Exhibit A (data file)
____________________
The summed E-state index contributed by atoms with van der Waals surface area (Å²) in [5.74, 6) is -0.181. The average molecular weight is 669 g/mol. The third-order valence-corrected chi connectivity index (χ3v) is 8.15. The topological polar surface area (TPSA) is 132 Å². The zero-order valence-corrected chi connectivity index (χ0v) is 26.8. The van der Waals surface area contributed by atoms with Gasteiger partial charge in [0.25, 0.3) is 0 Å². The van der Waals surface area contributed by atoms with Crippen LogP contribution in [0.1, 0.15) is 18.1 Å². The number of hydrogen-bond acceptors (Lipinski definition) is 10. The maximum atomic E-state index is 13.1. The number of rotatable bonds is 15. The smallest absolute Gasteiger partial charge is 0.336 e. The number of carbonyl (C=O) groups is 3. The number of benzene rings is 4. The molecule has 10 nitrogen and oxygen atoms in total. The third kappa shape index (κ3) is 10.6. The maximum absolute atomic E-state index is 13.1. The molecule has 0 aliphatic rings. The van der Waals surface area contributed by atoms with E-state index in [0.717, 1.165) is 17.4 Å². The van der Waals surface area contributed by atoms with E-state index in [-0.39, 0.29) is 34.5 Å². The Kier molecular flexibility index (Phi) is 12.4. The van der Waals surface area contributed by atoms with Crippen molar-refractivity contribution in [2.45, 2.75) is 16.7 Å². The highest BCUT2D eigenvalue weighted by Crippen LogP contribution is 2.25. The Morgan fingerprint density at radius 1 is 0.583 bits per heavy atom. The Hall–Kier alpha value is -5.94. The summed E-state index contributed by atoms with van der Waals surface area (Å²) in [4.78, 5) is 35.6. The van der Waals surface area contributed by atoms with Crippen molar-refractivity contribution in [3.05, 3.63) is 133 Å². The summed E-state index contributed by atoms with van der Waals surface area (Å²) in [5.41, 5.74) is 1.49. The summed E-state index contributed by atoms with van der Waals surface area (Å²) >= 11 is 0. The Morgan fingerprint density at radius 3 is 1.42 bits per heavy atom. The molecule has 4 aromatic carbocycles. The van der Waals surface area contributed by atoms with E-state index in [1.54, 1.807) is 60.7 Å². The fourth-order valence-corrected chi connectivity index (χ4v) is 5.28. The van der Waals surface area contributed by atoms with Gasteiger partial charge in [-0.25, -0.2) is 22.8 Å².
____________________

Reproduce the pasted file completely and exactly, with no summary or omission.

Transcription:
The summed E-state index contributed by atoms with van der Waals surface area (Å²) in [5.74, 6) is -0.181. The average molecular weight is 669 g/mol. The third-order valence-corrected chi connectivity index (χ3v) is 8.15. The topological polar surface area (TPSA) is 132 Å². The zero-order valence-corrected chi connectivity index (χ0v) is 26.8. The van der Waals surface area contributed by atoms with Gasteiger partial charge in [0.25, 0.3) is 0 Å². The van der Waals surface area contributed by atoms with Crippen LogP contribution in [0.1, 0.15) is 18.1 Å². The number of hydrogen-bond acceptors (Lipinski definition) is 10. The maximum atomic E-state index is 13.1. The number of rotatable bonds is 15. The smallest absolute Gasteiger partial charge is 0.336 e. The number of carbonyl (C=O) groups is 3. The number of benzene rings is 4. The molecule has 10 nitrogen and oxygen atoms in total. The third kappa shape index (κ3) is 10.6. The maximum absolute atomic E-state index is 13.1. The molecule has 0 aliphatic rings. The van der Waals surface area contributed by atoms with E-state index in [0.717, 1.165) is 17.4 Å². The van der Waals surface area contributed by atoms with E-state index in [-0.39, 0.29) is 34.5 Å². The Kier molecular flexibility index (Phi) is 12.4. The van der Waals surface area contributed by atoms with Crippen molar-refractivity contribution in [2.45, 2.75) is 16.7 Å². The highest BCUT2D eigenvalue weighted by Crippen LogP contribution is 2.25. The Morgan fingerprint density at radius 1 is 0.583 bits per heavy atom. The Hall–Kier alpha value is -5.94. The summed E-state index contributed by atoms with van der Waals surface area (Å²) in [4.78, 5) is 35.6. The van der Waals surface area contributed by atoms with Crippen molar-refractivity contribution in [3.05, 3.63) is 133 Å². The summed E-state index contributed by atoms with van der Waals surface area (Å²) in [5.41, 5.74) is 1.49. The summed E-state index contributed by atoms with van der Waals surface area (Å²) >= 11 is 0. The Morgan fingerprint density at radius 3 is 1.42 bits per heavy atom. The molecule has 4 aromatic carbocycles. The van der Waals surface area contributed by atoms with E-state index in [1.54, 1.807) is 60.7 Å². The fourth-order valence-corrected chi connectivity index (χ4v) is 5.28. The van der Waals surface area contributed by atoms with Gasteiger partial charge in [-0.25, -0.2) is 22.8 Å².